SMALL GROUPS AT HOPE
Small Group Wednesday Night Fall Bible Study, click here!
Women’s Bible Study
The Monday Afternoon Women’s Bible Study will begin a new series on the Gospel of John this Monday at 12:30 PM at the church. All ladies are welcomed and invited to attend!
Week of Prayer – January 9-13 (7:00-8:00 p.m.)
This week we ask that you set aside time each day, and an evening or two, to pray for God’s direction in your life and for Hope Covenant in 2012.To help guide us, we will be using the devotional, Devoted, published by the Covenant. If you have any questions, please talk to Pastor Tom. Listed below are the places to meet. The time will be from 7:00-8:00 pm. (with the exception of Saturday and Sunday). Refreshments will follow.
Monday – Vicki Dayan
Tuesday – Bill & Sheryl McAfee’s
Wednesday – the church
Thursday – Tim & Ann Carlson’s
Friday – James & Katrina Dinius’
Sat. (9:00-10:00 a.m.) – the church
Sun. (9:00-10:00 a.m.) – the church
Copies of One.Life by Scott McKnight are available in the narthex. This is a great book worth reading! Cost: $11. Please make checks payable to Hope Covenant Church.
Wednesday Night Adult Bible Study
Bible Study meets at 6:30 PM. Pastor Tom will be leading our discussion as we study the book of Galatians. Bring your favorite bag lunch at 6PM and enjoy fellowship before the study! Everyone is welcome to attend!
Tuesday Morning Men’s Group - All men are invited to join. The group meets at 7AM every Tuesday. The topic is "Similac to Outback."
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"Small groups" would consist of six to twelve people, at the point of a group exceeding maximum capacity (12), the group should divide in half. All small groups will be encouraged to grow numerically. This does not mean that each group has this as its goal, but that each group should function as if there is always an empty seat. The goal is to bring someone to the group who is not a part of the Hope community who needs to know Christ.1 The goal of these groups is fellowship, accountability, and growth in Christ. Furthermore, these small groups should have service as a part of their practical outworking. Each group should make an effort to get out and serve in the community routinely.
Basic Outline for a Small Group:
A Deeper connection for people
Ask people why they attend Hope. The typical answer is: The People. There is a friendliness here; we care about visitors, we care about friends who have been here for a long time. There have undoubtedly been difficult times at Hope over the past few years, and the people who have remained within the community have generally done so because of their connection with other people. Long term relationships of significance have kept people around. Small groups encourage those existing relationships to move to a deeper lever, and allow newer friends to engage in that depth as well.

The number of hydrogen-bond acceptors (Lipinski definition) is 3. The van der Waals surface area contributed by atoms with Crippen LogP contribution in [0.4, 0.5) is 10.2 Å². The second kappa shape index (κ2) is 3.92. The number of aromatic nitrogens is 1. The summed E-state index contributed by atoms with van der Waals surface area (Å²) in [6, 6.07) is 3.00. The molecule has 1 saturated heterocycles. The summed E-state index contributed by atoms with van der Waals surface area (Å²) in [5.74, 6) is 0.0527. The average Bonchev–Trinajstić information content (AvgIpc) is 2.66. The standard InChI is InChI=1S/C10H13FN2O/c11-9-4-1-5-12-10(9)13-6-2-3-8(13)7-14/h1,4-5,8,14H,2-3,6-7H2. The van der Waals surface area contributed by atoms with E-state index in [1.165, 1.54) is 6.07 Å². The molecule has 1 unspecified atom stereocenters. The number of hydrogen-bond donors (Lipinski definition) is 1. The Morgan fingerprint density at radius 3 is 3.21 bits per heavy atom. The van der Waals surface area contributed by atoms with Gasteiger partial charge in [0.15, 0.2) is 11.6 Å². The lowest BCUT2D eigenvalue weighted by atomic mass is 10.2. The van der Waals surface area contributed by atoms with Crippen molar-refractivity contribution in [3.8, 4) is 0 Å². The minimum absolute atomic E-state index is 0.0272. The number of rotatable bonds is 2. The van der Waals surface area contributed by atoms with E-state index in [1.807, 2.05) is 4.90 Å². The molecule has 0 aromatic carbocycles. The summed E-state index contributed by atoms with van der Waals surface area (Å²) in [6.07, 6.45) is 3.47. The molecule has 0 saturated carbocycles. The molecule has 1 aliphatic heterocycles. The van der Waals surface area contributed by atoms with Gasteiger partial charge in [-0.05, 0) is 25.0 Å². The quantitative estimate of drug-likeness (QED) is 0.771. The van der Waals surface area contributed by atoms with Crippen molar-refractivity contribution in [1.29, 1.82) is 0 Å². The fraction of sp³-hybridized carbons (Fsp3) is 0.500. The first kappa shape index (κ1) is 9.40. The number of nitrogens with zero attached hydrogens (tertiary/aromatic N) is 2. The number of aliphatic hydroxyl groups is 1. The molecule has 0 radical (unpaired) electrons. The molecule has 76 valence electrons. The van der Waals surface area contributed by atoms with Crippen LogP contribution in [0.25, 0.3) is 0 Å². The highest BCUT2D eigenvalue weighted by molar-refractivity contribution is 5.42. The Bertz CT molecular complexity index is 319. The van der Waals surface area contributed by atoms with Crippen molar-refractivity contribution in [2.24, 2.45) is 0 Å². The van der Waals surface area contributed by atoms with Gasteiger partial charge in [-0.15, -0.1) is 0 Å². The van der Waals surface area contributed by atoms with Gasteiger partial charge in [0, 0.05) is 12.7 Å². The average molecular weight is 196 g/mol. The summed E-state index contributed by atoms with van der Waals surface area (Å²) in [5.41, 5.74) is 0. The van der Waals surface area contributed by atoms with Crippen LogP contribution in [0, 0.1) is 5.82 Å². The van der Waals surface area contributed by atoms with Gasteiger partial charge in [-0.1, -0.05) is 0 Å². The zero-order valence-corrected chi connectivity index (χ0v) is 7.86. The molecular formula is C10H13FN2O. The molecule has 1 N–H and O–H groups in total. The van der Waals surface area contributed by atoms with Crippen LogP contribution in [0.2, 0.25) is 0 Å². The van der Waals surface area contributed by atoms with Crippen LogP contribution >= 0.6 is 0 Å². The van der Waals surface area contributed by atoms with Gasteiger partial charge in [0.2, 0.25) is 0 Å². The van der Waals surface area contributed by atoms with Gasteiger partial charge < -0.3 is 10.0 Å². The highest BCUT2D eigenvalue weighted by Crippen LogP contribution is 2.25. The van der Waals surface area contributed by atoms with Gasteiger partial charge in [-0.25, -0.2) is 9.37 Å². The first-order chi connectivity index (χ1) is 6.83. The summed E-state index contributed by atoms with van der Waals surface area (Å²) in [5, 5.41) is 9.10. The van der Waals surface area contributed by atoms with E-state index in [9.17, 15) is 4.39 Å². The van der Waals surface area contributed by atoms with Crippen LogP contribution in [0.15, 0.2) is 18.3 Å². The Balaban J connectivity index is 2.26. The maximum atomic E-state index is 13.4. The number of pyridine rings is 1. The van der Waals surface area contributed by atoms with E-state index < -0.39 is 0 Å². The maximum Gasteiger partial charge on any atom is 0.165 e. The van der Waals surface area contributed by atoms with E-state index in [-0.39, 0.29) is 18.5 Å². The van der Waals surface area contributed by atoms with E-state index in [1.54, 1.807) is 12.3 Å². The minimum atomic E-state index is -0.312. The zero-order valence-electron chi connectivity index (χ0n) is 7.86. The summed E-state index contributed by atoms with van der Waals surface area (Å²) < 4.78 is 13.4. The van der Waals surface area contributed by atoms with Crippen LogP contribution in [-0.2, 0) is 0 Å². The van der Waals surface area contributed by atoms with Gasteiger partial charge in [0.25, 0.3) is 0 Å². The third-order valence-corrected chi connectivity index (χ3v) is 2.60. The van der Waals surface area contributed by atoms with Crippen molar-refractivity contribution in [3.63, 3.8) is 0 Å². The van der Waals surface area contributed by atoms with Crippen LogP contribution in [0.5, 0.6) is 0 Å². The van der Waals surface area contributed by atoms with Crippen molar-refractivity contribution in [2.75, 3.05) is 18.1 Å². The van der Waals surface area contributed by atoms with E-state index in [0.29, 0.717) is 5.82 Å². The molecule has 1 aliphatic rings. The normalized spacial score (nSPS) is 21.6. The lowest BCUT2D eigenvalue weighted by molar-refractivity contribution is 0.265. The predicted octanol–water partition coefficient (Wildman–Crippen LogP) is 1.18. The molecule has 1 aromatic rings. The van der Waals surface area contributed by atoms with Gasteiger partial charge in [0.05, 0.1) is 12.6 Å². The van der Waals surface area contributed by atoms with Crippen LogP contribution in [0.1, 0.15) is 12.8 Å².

Support in time of need
This is one of the most significant components of a small group. We can pray for individuals through prayer chains, personally, and during our Sunday service, but it is incredibly important to have a small group who can pray specifically and support tangibly the individuals within our congregation. The small group gives the ultimate platform for that level of care. This doesn’t mean that a congregation doesn’t care outside of the confines of a small group, but it does mean that we can be assured that there is a group of people rallying around all who need support within our community.
Accountability for growth and action. Within a small group setting, there ought to be
challenges. If there are challenges, there ought to be accountability to see those challenges realized in daily life—else what is the substance of our faith? We must be growing in knowledge, but also action. These components go hand-in-hand.
Small groups are geared in such a way that they build community and they are flexible enough to work with individual schedules. As followers of Christ, we are called to service; the small group is the ideal platform for service. With flexibility in schedules, an individual
can easily find an output for service on a routine basis. There are some tasks, however, which require more than just a handful of people, and in those instances, individual small groups can band together with other groups to work on larger projects.
Create a deeper sense of authentic community
If a small group is conducted appropriately, it will create a close connection between the
participants (naturally, this requires a certain level of vulnerability from all group members). In broader perspective, the group closeness should spread to the wider community of believers—this means that Hope should be a closer-knit community as the result of weekly small group activities.
Become a Small Group Facilitator, click here
Small Group Resources, click here
Christian Formation Committee